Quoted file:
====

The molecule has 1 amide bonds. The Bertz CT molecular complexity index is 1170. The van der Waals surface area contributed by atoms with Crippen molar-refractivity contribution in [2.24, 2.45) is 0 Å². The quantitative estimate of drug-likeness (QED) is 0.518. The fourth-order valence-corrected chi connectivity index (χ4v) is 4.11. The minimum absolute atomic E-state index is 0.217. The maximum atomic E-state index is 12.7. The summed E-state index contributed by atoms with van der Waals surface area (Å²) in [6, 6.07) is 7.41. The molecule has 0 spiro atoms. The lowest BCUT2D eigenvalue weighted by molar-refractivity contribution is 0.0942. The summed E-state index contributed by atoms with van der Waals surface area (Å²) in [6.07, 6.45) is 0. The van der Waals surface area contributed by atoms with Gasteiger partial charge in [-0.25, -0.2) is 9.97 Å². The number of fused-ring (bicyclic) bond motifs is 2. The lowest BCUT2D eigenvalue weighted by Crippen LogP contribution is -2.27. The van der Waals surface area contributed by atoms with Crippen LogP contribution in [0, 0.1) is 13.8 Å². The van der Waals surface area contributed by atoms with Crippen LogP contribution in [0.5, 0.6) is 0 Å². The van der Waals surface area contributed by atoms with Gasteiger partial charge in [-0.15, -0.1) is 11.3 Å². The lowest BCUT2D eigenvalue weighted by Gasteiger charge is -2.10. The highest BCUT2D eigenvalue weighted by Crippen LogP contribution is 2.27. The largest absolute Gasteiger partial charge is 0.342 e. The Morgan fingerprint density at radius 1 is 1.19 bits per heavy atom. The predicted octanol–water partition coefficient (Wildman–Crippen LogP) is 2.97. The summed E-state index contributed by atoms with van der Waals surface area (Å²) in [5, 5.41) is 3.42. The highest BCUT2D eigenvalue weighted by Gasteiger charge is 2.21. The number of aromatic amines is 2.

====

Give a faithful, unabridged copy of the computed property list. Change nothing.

The molecule has 1 amide bonds. The Bertz CT molecular complexity index is 1170. The van der Waals surface area contributed by atoms with Crippen molar-refractivity contribution in [2.24, 2.45) is 0 Å². The quantitative estimate of drug-likeness (QED) is 0.518. The fourth-order valence-corrected chi connectivity index (χ4v) is 4.11. The minimum absolute atomic E-state index is 0.217. The maximum atomic E-state index is 12.7. The summed E-state index contributed by atoms with van der Waals surface area (Å²) in [6, 6.07) is 7.41. The molecule has 0 spiro atoms. The lowest BCUT2D eigenvalue weighted by molar-refractivity contribution is 0.0942. The summed E-state index contributed by atoms with van der Waals surface area (Å²) in [6.07, 6.45) is 0. The van der Waals surface area contributed by atoms with Gasteiger partial charge in [-0.25, -0.2) is 9.97 Å². The number of fused-ring (bicyclic) bond motifs is 2. The lowest BCUT2D eigenvalue weighted by Crippen LogP contribution is -2.27. The van der Waals surface area contributed by atoms with Crippen LogP contribution in [0, 0.1) is 13.8 Å². The van der Waals surface area contributed by atoms with Crippen LogP contribution in [0.5, 0.6) is 0 Å². The van der Waals surface area contributed by atoms with Gasteiger partial charge in [-0.15, -0.1) is 11.3 Å². The lowest BCUT2D eigenvalue weighted by Gasteiger charge is -2.10. The highest BCUT2D eigenvalue weighted by Crippen LogP contribution is 2.27. The largest absolute Gasteiger partial charge is 0.342 e. The Morgan fingerprint density at radius 1 is 1.19 bits per heavy atom. The predicted octanol–water partition coefficient (Wildman–Crippen LogP) is 2.97. The summed E-state index contributed by atoms with van der Waals surface area (Å²) in [5, 5.41) is 3.42. The highest BCUT2D eigenvalue weighted by Gasteiger charge is 2.21. The number of aromatic amines is 2.